by Pam Metzger, PA Parks & Forests Foundation
I bet your mother said the same thing to you as mine to me when I posted a question about there not being a “Kids” day if there was a “Mothers Day” and a “Fathers Day.” “Because EVERY DAY is Kids Day,” she’d say.
You might react the same way to the idea of celebrating PA State Parks and Forests Week. When you are immersed in outdoor recreation, EVERY week is Parks and Forests Week! However, in 2018 (the 125th anniversary of the state parks and forests systems), the week between May 23 and May 30 was officially designated as such by Proclamation of the Governor.
And the Pennsylvania Parks & Forests Foundation has been encouraging its celebration ever since.
Why those dates? May 23 represents the anniversary of the establishment of the Commonwealth’s first state park. And while Valley Forge has now gone on to become a national park, the area was designated as a state park first – on May 23, 1893.
And May 30? That is the date on which the Forestry Commission was formed by the General Assembly tasked with forest fire and to establish a forest reserve system. Their first purchase of 7,500 acres in Clinton County (which eventually became Sproul State Forest) happened five years later.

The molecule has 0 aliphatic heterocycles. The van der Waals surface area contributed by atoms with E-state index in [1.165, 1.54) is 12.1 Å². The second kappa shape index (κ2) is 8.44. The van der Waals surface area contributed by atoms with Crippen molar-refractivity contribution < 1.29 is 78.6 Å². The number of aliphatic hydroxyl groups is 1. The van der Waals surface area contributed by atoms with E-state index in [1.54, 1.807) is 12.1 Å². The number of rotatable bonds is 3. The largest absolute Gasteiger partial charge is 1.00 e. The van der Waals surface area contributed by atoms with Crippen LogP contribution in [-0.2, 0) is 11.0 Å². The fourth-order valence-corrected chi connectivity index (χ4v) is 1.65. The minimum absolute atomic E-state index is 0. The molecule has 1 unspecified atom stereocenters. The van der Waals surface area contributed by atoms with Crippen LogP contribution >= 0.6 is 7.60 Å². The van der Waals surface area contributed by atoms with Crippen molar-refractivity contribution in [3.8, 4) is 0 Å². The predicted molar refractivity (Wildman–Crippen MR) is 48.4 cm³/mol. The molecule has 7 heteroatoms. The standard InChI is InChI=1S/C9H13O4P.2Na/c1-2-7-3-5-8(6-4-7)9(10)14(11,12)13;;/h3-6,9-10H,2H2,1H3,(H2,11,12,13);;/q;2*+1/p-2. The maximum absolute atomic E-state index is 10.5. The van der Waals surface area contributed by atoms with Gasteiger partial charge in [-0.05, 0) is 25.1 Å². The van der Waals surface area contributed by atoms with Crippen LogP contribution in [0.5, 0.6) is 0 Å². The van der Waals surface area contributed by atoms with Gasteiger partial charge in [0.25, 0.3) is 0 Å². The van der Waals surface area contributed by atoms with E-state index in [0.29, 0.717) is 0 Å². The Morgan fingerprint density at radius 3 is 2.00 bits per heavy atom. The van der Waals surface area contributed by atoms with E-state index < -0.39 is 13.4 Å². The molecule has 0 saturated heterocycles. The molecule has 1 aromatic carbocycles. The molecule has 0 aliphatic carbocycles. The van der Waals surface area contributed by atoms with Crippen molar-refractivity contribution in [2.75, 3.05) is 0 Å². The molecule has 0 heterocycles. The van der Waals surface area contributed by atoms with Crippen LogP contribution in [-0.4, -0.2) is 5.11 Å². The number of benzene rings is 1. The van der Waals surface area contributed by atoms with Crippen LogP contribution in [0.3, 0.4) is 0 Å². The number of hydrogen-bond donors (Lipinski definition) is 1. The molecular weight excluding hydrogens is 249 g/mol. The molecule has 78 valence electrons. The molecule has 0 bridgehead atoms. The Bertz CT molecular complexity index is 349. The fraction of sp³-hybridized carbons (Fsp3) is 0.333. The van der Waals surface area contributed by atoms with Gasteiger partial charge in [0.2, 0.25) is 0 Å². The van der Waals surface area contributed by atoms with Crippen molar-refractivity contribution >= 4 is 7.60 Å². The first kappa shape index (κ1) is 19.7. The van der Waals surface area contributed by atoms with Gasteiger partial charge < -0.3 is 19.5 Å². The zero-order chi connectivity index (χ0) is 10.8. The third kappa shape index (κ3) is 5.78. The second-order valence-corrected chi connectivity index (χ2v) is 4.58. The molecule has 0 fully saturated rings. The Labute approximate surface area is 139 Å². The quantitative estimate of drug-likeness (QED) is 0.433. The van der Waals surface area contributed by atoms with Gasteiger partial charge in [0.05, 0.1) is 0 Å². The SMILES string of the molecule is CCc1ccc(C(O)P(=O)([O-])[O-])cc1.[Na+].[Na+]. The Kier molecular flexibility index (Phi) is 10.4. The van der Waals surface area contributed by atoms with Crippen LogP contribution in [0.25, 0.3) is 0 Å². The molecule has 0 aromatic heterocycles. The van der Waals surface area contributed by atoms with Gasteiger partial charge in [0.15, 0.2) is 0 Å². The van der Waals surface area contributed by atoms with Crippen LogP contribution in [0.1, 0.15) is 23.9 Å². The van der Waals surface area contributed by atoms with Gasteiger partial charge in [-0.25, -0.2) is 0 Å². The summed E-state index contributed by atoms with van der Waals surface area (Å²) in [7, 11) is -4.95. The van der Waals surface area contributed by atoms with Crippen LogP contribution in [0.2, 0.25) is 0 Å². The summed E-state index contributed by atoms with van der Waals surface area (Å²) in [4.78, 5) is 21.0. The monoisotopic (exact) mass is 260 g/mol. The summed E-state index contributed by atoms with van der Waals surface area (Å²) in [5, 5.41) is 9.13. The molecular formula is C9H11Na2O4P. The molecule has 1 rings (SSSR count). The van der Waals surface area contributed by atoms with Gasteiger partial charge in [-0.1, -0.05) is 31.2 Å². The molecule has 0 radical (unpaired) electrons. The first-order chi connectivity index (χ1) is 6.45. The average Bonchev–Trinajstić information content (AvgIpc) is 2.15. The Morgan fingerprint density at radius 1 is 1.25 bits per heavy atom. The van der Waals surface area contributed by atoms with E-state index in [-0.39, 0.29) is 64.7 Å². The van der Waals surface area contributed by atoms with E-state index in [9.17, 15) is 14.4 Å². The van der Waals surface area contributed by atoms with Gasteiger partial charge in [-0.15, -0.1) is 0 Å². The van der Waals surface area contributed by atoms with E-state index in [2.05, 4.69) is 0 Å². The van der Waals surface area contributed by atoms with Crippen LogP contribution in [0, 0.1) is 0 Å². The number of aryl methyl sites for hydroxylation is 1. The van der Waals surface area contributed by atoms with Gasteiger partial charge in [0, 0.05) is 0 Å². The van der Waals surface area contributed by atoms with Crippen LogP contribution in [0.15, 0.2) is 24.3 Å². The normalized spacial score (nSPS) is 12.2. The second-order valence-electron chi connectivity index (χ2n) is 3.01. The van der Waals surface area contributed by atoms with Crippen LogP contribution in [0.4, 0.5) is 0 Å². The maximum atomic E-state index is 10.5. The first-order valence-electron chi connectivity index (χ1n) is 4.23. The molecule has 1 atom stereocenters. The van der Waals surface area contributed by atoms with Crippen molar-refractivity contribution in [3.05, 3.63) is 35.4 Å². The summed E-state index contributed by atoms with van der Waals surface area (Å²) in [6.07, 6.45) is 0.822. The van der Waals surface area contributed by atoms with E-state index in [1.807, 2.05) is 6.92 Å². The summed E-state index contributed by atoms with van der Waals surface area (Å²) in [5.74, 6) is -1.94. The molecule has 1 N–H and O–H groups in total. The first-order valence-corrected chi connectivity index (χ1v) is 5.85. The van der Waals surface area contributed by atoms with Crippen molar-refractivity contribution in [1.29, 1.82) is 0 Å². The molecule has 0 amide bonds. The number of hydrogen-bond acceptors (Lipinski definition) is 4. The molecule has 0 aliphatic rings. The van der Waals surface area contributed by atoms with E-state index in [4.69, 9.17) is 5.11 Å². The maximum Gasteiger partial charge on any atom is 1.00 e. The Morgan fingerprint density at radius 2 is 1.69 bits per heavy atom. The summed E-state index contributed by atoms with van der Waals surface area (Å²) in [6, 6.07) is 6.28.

What does it mean to “celebrate” the state parks and forests? Chances are good that you will take any excuse you have to go out and enjoy the public lands near you. After all, Department of Forests and Waters (now DCNR) Secretary Maurice K. Goddard made it the goal of the agency to place a state park within 25 miles of every Pennsylvanian. So you don’t have to work hard to find one of Pennsylvania’s 121 state parks or 20 forest districts.
Still, “celebration” takes on a few forms additional to recreation. We – as you – take care to remind everyone that time spent in the outdoors is vital to our health and well-being. In fact, we commissioned the creation of several videos on the subject of the outdoors and emotional, mental, and physical health, including one in Spanish. Find them (and share them, please) on our YouTube channel, easily accessed at https://ppff.online/utube-playlist-benefits-videos (along with a video on the economic benefits of those same outdoor spaces).
Finally, to celebrate the outdoors means to “use your outside voice” to speak for those places. Pennsylvania’s state parks and forests alone face a $1.4 billion backlog of maintenance and infrastructure projects. Unstable dams, accessible recreation amenities no longer wheelchair or stroller friendly, trees lost to invasive species like hemlock wooly adelgid or emerald ash borer, restrooms and other buildings crucial to visitor contentment compromised. The opportunity to recapture some of that deficient backlog, in the form of $175 million from the American Rescue Plan, is within our reach.
Let’s all celebrate PA Parks & Forests Week by encouraging our state representatives and senators to support HB 2020 and SB 525. Go to https://ppff.online/take-action to send a message.